Number of women and girls killed in England and Wales at highest level in 14 years

The number of women and girls killed in England and Wales has risen to its highest level in 14 years, official figures show.

There were 241 female victims of murder, manslaughter or infanticide in the 12 months up to March 2019 - a 10% increase on the 220 recorded the year before - and the highest total since the year ending March 2006.

And almost half - 48% - of the victims were killed in a domestic homicide, with the suspect a partner or ex-partner in 38% of cases, according to the Office for National Statistics (ONS).

Women aged 16 years and over were more likely to be killed by a partner or ex-partner, while male victims were more likely to be killed by a friend or acquaintance, according to the ONS report.

Overall, the number of killings fell by 5% - the first decline since 2015.

The fall was driven by a drop in male homicide victims, which were down by 11%, from 484 to 429, the ONS said.

This was partly due to 2018's figures including the victims of the London and Manchester terror attacks, and the Shoreham air crash.

The most common method of killing continued to be stabbing, with 259 homicides committed with a sharp instrument, down by 8% on the previous year.

Figures also showed an increase in the number of crimes committed involving firearms. There were 9,787 offences in the year ending March 2019 - a 4% rise compared with the previous year.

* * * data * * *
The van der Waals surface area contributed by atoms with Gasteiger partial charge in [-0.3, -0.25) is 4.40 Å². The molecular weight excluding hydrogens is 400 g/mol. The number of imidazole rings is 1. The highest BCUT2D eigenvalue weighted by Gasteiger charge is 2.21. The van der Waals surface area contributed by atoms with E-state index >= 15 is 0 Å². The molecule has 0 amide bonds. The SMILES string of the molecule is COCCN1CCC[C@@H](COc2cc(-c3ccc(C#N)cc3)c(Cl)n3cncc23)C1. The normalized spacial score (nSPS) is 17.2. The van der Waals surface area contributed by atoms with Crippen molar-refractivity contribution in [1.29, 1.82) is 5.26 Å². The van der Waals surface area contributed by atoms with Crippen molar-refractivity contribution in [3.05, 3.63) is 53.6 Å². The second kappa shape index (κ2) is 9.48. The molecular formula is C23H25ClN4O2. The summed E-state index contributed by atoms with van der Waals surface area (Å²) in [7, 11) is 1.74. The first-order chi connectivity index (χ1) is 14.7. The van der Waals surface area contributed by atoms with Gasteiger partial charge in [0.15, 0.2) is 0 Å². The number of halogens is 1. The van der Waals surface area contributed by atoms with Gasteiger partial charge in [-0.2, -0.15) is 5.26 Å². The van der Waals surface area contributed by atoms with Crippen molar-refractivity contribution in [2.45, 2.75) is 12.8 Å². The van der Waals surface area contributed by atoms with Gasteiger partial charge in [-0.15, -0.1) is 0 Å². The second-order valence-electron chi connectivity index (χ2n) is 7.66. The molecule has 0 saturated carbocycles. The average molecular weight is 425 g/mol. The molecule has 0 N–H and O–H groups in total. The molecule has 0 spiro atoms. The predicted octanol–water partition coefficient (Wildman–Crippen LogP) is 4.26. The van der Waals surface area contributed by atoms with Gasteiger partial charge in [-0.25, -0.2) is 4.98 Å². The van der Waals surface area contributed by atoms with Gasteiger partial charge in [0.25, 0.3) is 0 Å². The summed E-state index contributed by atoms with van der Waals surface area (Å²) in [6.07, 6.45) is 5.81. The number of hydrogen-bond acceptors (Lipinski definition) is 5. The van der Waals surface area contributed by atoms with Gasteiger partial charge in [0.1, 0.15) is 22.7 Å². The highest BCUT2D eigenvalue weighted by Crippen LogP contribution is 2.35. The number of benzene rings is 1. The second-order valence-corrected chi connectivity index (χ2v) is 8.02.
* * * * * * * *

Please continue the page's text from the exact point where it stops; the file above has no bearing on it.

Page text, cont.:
There were 33 fatalities resulting from offences involving firearms - three more than the previous year.

Of all the offences involving a firearm, the weapon was fired in 51% of cases, and in most other cases (47%) it was used as a threat.

Six in 10 offences were recorded in five metropolitan police force areas - the Metropolitan Police, West Midlands, West Yorkshire, Greater Manchester and Merseyside.

Victims' Commissioner for England and Wales, Dame Vera Baird, said it was "not surprising, though it is deeply troubling, that these figures show that 38% of these women victims are killed by their partner or ex-partner".

She added: "The Domestic Abuse Bill, which is due to return to Parliament before Easter, must be seen as an opportunity to tackle this long-standing issue once and for all."

Alex Mayes, external affairs manager at charity Victim Support, said: "It is deeply disturbing to see that more women are being killed, in part due to a rise in homicides as a result of domestic abuse.

"These statistics highlight the fatal impact of domestic abuse, and show how much more needs to be done to tackle abuse and keep victims safe."

And Hannah Gousy, head of policy and external affairs at Crisis, said: "This is truly shameful. We can and must do better than this."